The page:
My birthday falls just three days before Halloween, so cute costumes plus scary stuff are pretty much synonymous with my growing up. But as much as I begged to be a witch or "something dead" for the night, my mother always trussed me up in something pretty.
I was a "bride" one year. The next we dyed that white lace dress a bright yellow, I slapped on a pair of over-size glasses and was "a movie star." I also shimmied down dark streets as "a flapper" (not Pocahontas as one mom guessed) and "a hula girl." Always pretty.
Why couldn't I be a ubiquitous monster like most of the other girls? A ghoul? Something gross? My mother would simply shake her head when I pointed toward a wort-laden mask and steer me toward something girly. And I never got it.
That is, until I hit the puberty mark in the relay race to self realization and discovered that little black girls don't always get to play pretty. In fact they're usually relegated to the not-so-ugly step sister role. Just ask the moms who pinched themselves when Disney finally introduced Princess Tiana, a brown skinned beauty with smarts.
Or better yet, watch HBO's "True Blood," the Vampires in the City story of a sweet and innocent blonde fairy named Sookie Stackhouse and her broken trail of non-human hangers on. For four seasons Tara Thornton, the angry black woman to Sookie's southern dumb belle, has played the role of the unpretty protector. As one of the show's lone humans, her razor edge reasoning functioned as the town of Bon Temps temporary conscious. Right and wrong were HD sharp in her mind. Vampires bad. Breathing good.
I love Tara's spark. I love the fact that her character has been painted with fine lines instead of broad strokes. She isn't mad just for the sake of it -- she's been abused, unloved, abandoned and hopeless. She had the right to her unhappiness. But, of course, all that made her uneasy on the eyes at times.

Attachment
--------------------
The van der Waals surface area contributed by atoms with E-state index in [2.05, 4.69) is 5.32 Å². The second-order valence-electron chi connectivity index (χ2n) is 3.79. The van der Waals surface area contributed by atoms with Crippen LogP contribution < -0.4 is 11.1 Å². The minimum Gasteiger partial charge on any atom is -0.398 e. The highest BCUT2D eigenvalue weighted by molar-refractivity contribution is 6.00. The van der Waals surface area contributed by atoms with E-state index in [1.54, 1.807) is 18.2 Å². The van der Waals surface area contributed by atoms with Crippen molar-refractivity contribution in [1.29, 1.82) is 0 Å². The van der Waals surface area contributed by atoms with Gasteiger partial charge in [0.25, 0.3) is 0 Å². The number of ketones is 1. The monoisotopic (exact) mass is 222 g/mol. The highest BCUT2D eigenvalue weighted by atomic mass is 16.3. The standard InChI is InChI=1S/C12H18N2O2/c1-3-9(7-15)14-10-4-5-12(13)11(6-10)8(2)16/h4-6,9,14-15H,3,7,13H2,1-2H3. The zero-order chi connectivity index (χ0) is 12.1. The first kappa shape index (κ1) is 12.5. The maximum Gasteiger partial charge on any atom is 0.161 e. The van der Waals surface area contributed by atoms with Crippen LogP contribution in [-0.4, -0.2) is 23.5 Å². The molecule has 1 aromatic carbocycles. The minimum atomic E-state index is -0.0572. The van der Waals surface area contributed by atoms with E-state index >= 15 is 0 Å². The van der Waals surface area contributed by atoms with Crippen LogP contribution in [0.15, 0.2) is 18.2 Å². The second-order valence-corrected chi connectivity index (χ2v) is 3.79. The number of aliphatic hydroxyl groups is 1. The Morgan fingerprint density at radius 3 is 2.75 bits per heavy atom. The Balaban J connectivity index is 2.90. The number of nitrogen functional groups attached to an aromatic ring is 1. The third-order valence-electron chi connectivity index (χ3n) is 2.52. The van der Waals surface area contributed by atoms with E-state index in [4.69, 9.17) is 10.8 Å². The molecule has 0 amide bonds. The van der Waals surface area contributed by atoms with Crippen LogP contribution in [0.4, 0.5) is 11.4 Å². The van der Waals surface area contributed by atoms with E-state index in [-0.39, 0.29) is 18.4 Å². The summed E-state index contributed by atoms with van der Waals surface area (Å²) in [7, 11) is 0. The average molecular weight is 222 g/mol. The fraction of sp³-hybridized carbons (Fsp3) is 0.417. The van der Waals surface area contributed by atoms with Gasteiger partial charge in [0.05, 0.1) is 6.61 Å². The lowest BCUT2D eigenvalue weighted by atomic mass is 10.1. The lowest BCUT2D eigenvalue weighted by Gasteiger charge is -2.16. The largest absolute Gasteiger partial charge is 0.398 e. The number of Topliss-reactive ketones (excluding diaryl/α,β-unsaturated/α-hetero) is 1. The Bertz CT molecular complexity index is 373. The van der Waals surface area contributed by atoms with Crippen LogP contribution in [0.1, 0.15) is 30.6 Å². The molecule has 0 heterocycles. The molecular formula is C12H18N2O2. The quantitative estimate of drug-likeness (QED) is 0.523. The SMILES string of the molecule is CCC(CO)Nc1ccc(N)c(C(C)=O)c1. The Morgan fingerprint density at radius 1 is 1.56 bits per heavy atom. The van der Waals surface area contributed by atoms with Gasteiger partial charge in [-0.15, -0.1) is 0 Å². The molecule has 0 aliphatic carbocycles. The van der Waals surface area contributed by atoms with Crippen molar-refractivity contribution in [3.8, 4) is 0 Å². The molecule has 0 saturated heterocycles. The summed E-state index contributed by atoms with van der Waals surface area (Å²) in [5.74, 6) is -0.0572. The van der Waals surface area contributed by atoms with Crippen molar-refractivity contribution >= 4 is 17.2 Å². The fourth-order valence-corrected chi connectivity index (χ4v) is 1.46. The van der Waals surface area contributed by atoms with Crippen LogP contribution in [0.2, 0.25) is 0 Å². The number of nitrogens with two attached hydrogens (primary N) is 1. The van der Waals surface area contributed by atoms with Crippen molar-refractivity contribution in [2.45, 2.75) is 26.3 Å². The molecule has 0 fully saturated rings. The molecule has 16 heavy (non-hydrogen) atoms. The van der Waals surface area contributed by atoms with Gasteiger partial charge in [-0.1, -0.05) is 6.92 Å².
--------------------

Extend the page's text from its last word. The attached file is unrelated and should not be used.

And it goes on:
So I wasn't super surprised when Tara was left out of True Blood's new beauty line, which debuts on HSN August 9th.
There's the Sookie Sookie set of blush-colored nail polishes meant to connote the star's "human side and her ethereal side with magical powers." Resident beauty queen Pam also has her ownshade inspired by "her edgy, black leather-wearing character." Even newbie vamp, Jessica, has a keepsake color -- a dark and sultry red. There's also a fragrance, diffuser and body veil that makes your skin shimmer. But none of it is inspired by Tara. Or by her fabulous cousin, the multi-colored scarf-toting, smack-talking Lafayette. I guess no one wants nails like theirs.
Writing about my mild obsession with Tara a few years ago, I described her as "gorgeous, but not desired." In a revealing moment from Season 3's sixth episode, "I Got a Right to Sing the Blues," a gang of fangers surround Tara, who has been tied up by an insane vampire named Franklin, who claims to love Tara. When Franklin claims Tara as his own, the rest of the undead give him a Kanye shrug. Nobody wants her. She's a throw-away.
But now that Tara is a vampire things have changed. After running away to Atlanta to become a lesbian cage fighter -- or perhaps just a cage fighter who happens to be a lesbian -- then infiltrating a cult of witches to save Sookie (again) and then getting shot in the head by a drug-addicted werewolf to save Sookie (again), Tara is "turned" by the ultimate vampy vampire, Pam. And, finally, in becoming a monster, just like everybody else, Tara has finally begun to stick out -- in a good way.
After debuting her new body and bustier, Pam takes one look at Tara and says, "You actually look halfway decent."
"If I wanted to look like a drag queen, I would have raided Lafayette's closet," she shoots back.
At first Tara seems uncomfortable with the new her, but as usual there's something underneath her sassy exterior. "I am many things but sweet ain't one of them," she tells a customer who makes a mistake xoJaner Somer might shank him for.
For her part Tara seems to have finally let go of the desire to actually be sweet someday. Sweet like the-always-in-danger Sookie or even fellow baby vampire Jessica, who excitedly tells Tara, "The world is wide open to us." Tara smiles seductively, knowingly at that -- the perpetually morose sidekick-turned-monster becoming the master of her own fate. I think I know what I'm going as this Halloween.